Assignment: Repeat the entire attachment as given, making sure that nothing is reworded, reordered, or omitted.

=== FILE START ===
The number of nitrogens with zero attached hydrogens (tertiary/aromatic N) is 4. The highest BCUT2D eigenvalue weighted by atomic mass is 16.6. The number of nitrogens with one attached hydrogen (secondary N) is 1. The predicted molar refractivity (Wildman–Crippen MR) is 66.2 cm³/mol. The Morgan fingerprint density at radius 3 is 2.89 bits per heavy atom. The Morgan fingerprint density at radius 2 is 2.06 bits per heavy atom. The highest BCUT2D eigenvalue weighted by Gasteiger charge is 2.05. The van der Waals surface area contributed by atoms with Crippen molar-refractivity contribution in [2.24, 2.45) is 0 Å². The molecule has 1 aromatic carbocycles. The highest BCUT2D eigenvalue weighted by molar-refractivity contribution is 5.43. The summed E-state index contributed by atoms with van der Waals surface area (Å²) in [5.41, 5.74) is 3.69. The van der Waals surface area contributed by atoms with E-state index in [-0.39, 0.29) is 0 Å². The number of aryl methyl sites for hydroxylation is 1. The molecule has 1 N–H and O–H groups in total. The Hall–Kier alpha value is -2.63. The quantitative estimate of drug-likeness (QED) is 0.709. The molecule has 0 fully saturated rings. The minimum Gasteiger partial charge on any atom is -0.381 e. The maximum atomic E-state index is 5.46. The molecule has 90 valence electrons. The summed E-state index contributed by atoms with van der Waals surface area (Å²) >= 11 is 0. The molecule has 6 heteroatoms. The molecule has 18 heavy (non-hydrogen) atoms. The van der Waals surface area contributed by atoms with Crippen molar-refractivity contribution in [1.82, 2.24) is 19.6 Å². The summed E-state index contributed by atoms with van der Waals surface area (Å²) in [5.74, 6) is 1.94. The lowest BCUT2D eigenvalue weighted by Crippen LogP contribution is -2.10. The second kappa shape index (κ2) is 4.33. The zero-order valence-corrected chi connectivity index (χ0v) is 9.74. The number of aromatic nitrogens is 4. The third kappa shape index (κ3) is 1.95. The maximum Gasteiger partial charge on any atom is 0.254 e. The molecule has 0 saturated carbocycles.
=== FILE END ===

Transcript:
The number of nitrogens with zero attached hydrogens (tertiary/aromatic N) is 4. The highest BCUT2D eigenvalue weighted by atomic mass is 16.6. The number of nitrogens with one attached hydrogen (secondary N) is 1. The predicted molar refractivity (Wildman–Crippen MR) is 66.2 cm³/mol. The Morgan fingerprint density at radius 3 is 2.89 bits per heavy atom. The Morgan fingerprint density at radius 2 is 2.06 bits per heavy atom. The highest BCUT2D eigenvalue weighted by Gasteiger charge is 2.05. The van der Waals surface area contributed by atoms with Crippen molar-refractivity contribution in [2.24, 2.45) is 0 Å². The molecule has 1 aromatic carbocycles. The highest BCUT2D eigenvalue weighted by molar-refractivity contribution is 5.43. The summed E-state index contributed by atoms with van der Waals surface area (Å²) in [5.41, 5.74) is 3.69. The van der Waals surface area contributed by atoms with E-state index in [-0.39, 0.29) is 0 Å². The number of aryl methyl sites for hydroxylation is 1. The molecule has 1 N–H and O–H groups in total. The Hall–Kier alpha value is -2.63. The quantitative estimate of drug-likeness (QED) is 0.709. The molecule has 0 fully saturated rings. The minimum Gasteiger partial charge on any atom is -0.381 e. The maximum atomic E-state index is 5.46. The molecule has 90 valence electrons. The summed E-state index contributed by atoms with van der Waals surface area (Å²) >= 11 is 0. The molecule has 6 heteroatoms. The molecule has 18 heavy (non-hydrogen) atoms. The van der Waals surface area contributed by atoms with Crippen molar-refractivity contribution in [1.82, 2.24) is 19.6 Å². The summed E-state index contributed by atoms with van der Waals surface area (Å²) in [5.74, 6) is 1.94. The lowest BCUT2D eigenvalue weighted by Crippen LogP contribution is -2.10. The second kappa shape index (κ2) is 4.33. The zero-order valence-corrected chi connectivity index (χ0v) is 9.74. The number of aromatic nitrogens is 4. The third kappa shape index (κ3) is 1.95. The maximum Gasteiger partial charge on any atom is 0.254 e. The molecule has 0 saturated carbocycles.